IVANA SANTILLI at the Rivoli (332 Queen West), Saturday (January 19). $10. 416-596-1908.
ivana santilli sounds a bit hesi-tant about her overdue return to the stage Saturday (January 19) at the Rivoli.The Toronto soul jazz singer hasn't played live since April 2001, the final show in a gruelling year and a half of club dates, opening slots for Tito Puente and lucrative corporate gigs. Her solo debut, Brown, and her band's increasingly slick live sets proved that Santilli could cut it beyond the confines of her former trio, Bass Is Base, but the non-stop touring finally took its toll.
The result was almost a year of silence during which she focused mainly on listening to records rather than making them. Now, as Santilli begins to assemble the songs that will eventually form a follow-up album, the slinky singer is trying to figure out the best way to unveil her new sound and whether she's ready to start playing live again.
"I needed to lie low for a while," Santilli says from the studio. "Ever since the Bass Is Base thing, it was non-stop. I also wanted to distance myself from the old material and not regurgitate the old stuff."
As accomplished as Brown was, the disc, particularly its production, was underwhelming. The Movement collective's smashing remix of Santilli's If I Ever Fall in Love, which ended up rocking dance floors from Kyoto to Brighton, brought a different spark to the singer's soulful crooning and showed what she could do with some outside direction.
To her credit, Santilli herself recognizes this. For her new tracks, she's enlisted the help of outside producers including Philly soul/house giant King Britt, Jay from BrassMunk and Solitaire.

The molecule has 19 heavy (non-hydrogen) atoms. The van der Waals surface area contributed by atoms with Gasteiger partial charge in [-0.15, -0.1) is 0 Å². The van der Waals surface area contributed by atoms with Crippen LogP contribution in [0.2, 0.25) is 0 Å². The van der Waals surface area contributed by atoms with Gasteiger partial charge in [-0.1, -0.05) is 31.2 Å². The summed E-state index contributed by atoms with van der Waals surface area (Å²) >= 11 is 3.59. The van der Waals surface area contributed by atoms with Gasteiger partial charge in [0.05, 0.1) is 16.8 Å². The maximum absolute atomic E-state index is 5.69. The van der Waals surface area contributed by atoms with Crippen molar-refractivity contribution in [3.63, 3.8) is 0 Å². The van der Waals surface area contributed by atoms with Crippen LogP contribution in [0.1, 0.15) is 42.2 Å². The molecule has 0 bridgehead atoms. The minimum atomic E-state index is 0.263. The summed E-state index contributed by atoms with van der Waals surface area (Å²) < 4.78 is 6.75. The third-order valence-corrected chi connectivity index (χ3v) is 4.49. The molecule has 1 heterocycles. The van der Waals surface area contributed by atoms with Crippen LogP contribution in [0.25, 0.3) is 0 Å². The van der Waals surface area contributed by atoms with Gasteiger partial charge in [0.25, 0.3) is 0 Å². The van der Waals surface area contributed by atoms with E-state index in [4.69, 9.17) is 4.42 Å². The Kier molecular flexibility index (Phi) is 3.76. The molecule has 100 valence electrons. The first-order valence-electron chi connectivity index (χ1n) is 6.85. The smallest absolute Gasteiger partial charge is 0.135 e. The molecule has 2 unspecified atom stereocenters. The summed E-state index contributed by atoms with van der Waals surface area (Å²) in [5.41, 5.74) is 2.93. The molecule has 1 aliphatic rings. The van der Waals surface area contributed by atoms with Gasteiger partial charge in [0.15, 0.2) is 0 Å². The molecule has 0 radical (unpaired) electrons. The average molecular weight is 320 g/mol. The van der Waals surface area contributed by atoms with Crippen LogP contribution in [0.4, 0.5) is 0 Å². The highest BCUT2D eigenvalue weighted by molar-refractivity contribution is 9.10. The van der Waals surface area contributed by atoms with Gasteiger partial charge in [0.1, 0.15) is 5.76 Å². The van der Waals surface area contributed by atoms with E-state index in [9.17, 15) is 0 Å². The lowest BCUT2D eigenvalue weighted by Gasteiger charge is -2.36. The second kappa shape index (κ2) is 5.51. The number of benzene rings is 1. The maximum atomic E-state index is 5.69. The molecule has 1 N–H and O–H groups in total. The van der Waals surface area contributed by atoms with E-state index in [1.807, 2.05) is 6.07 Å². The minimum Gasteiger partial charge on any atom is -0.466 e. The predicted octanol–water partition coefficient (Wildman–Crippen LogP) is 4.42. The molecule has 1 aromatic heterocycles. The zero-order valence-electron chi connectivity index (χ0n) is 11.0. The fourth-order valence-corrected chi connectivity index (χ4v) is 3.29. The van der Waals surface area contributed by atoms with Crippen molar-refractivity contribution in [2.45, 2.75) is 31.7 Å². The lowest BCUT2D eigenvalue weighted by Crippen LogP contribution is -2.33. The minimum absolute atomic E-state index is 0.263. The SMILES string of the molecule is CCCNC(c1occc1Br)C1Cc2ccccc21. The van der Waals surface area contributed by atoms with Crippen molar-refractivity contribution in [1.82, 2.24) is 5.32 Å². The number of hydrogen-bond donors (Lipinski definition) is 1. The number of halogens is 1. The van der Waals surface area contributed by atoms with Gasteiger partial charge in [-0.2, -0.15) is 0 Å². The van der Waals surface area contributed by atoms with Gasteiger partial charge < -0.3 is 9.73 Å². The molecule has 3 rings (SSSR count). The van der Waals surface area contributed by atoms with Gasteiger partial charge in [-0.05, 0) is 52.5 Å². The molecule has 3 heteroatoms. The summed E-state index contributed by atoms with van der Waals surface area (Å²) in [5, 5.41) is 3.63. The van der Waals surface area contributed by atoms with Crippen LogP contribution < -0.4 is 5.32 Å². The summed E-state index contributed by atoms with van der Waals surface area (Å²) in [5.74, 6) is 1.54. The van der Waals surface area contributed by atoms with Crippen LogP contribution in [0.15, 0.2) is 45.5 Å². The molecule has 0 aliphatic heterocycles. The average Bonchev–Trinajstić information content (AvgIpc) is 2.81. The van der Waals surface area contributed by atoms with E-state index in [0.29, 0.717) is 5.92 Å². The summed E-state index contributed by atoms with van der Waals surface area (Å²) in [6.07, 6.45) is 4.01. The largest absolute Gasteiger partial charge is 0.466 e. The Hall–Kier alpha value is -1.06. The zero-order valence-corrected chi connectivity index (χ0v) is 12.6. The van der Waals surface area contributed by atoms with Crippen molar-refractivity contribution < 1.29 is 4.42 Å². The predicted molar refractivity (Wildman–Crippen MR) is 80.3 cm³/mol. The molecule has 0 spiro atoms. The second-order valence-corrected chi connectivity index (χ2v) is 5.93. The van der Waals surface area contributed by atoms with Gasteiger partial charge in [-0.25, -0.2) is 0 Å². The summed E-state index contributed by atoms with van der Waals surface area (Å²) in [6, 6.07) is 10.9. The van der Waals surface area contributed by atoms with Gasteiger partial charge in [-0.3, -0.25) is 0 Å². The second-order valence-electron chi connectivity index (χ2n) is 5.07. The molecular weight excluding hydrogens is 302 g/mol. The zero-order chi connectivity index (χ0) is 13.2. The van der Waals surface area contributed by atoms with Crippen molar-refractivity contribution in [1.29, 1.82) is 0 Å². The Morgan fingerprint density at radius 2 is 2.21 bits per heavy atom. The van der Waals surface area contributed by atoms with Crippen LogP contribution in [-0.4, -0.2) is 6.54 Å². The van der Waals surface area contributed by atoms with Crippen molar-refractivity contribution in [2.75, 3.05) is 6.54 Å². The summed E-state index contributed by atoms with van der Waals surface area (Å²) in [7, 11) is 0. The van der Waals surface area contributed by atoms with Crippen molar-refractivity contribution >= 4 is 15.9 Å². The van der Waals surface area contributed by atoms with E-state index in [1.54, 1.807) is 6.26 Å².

"I come from a live background, so I'd always wanted things to sound live. The struggle for me was to embrace programming and things that were more sample-based.
"The goal is the same, though. I still want to make strong songs with hot production. The songs have to be there, though. If you take the production away from a lot of current music, there is no song. Britney Spears's Slave 4 U has a hot beat, but if you took that away and tried to play it on an acoustic guitar it'd fall apart.
"I bring the songs, and then we combine them with the beats. It's a real exchange instead of me just singing over someone's beats."
Anyone interested in hearing the results of Santilli's new experimenting had better come to Saturday's gig. A handful of new tracks have been completed, but the singer is explicit about there being no concrete plans for a complete second disc, at least until a backer can be found for these collaborations.
"I'm not going for an album," she insists. "I'm just working song by song. I know what I want the entire album to sound like, but that's going to take time.
"I've got a lot of songs written, but the production end of it is another thing entirely. It's expensive to work with these guys, and I'm not interested in doing it cheaply. There's no rush."firstname.lastname@example.org